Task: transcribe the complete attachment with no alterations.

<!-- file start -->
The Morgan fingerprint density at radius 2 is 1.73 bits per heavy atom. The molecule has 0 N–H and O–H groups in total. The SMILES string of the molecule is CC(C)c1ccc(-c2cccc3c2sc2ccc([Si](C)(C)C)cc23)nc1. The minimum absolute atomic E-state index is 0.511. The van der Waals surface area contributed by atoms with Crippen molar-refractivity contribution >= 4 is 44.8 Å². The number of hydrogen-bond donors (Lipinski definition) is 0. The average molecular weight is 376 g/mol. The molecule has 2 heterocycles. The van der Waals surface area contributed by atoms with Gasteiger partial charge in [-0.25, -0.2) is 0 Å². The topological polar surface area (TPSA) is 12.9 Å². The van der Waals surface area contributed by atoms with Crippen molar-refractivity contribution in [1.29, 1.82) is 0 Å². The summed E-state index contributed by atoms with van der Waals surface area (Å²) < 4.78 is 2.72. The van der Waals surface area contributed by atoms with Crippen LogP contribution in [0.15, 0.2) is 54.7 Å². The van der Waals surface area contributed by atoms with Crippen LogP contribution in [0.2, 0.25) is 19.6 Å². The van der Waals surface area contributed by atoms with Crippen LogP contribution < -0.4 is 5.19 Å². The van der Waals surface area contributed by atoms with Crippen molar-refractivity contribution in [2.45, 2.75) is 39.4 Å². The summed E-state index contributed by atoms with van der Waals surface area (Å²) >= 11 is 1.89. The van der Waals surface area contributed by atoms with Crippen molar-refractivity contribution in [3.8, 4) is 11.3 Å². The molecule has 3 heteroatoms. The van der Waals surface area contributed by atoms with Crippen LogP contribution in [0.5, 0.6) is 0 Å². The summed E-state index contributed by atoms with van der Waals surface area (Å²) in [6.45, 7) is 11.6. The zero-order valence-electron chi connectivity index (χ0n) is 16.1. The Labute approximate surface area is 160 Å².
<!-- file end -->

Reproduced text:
The Morgan fingerprint density at radius 2 is 1.73 bits per heavy atom. The molecule has 0 N–H and O–H groups in total. The SMILES string of the molecule is CC(C)c1ccc(-c2cccc3c2sc2ccc([Si](C)(C)C)cc23)nc1. The minimum absolute atomic E-state index is 0.511. The van der Waals surface area contributed by atoms with Crippen molar-refractivity contribution >= 4 is 44.8 Å². The number of hydrogen-bond donors (Lipinski definition) is 0. The average molecular weight is 376 g/mol. The molecule has 2 heterocycles. The van der Waals surface area contributed by atoms with Gasteiger partial charge in [-0.25, -0.2) is 0 Å². The topological polar surface area (TPSA) is 12.9 Å². The van der Waals surface area contributed by atoms with Crippen molar-refractivity contribution in [1.29, 1.82) is 0 Å². The summed E-state index contributed by atoms with van der Waals surface area (Å²) < 4.78 is 2.72. The van der Waals surface area contributed by atoms with Crippen LogP contribution in [0.15, 0.2) is 54.7 Å². The van der Waals surface area contributed by atoms with Crippen LogP contribution in [0.2, 0.25) is 19.6 Å². The van der Waals surface area contributed by atoms with Crippen LogP contribution < -0.4 is 5.19 Å². The van der Waals surface area contributed by atoms with Crippen molar-refractivity contribution in [2.45, 2.75) is 39.4 Å². The summed E-state index contributed by atoms with van der Waals surface area (Å²) >= 11 is 1.89. The van der Waals surface area contributed by atoms with Crippen molar-refractivity contribution in [3.8, 4) is 11.3 Å². The molecule has 3 heteroatoms. The van der Waals surface area contributed by atoms with Crippen LogP contribution in [0.5, 0.6) is 0 Å². The summed E-state index contributed by atoms with van der Waals surface area (Å²) in [6.45, 7) is 11.6. The zero-order valence-electron chi connectivity index (χ0n) is 16.1. The Labute approximate surface area is 160 Å².